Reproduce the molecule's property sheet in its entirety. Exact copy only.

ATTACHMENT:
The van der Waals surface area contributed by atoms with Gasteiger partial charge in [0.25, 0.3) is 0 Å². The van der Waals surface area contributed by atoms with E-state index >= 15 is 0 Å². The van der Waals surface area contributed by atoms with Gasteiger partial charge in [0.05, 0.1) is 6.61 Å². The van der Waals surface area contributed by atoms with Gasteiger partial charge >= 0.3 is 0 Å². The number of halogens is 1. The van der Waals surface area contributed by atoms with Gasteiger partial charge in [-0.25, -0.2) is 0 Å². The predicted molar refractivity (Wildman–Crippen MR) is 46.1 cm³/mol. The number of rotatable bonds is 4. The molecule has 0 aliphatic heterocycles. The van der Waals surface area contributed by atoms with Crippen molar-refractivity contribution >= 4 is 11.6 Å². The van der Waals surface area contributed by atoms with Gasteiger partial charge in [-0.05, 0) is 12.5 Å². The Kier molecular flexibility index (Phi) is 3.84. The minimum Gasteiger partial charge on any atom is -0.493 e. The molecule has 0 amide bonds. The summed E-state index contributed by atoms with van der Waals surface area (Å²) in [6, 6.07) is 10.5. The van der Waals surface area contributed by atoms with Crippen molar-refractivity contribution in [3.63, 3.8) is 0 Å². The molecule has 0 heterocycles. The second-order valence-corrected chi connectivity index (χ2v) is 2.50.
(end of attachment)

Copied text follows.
The van der Waals surface area contributed by atoms with Gasteiger partial charge in [0.25, 0.3) is 0 Å². The van der Waals surface area contributed by atoms with E-state index >= 15 is 0 Å². The van der Waals surface area contributed by atoms with Gasteiger partial charge in [0.05, 0.1) is 6.61 Å². The van der Waals surface area contributed by atoms with Gasteiger partial charge >= 0.3 is 0 Å². The number of halogens is 1. The van der Waals surface area contributed by atoms with Gasteiger partial charge in [-0.25, -0.2) is 0 Å². The predicted molar refractivity (Wildman–Crippen MR) is 46.1 cm³/mol. The number of rotatable bonds is 4. The molecule has 0 aliphatic heterocycles. The van der Waals surface area contributed by atoms with Crippen molar-refractivity contribution >= 4 is 11.6 Å². The van der Waals surface area contributed by atoms with Gasteiger partial charge in [-0.05, 0) is 12.5 Å². The Kier molecular flexibility index (Phi) is 3.84. The minimum Gasteiger partial charge on any atom is -0.493 e. The molecule has 0 amide bonds. The summed E-state index contributed by atoms with van der Waals surface area (Å²) in [6, 6.07) is 10.5. The van der Waals surface area contributed by atoms with Crippen molar-refractivity contribution in [3.63, 3.8) is 0 Å². The molecule has 0 heterocycles. The second-order valence-corrected chi connectivity index (χ2v) is 2.50.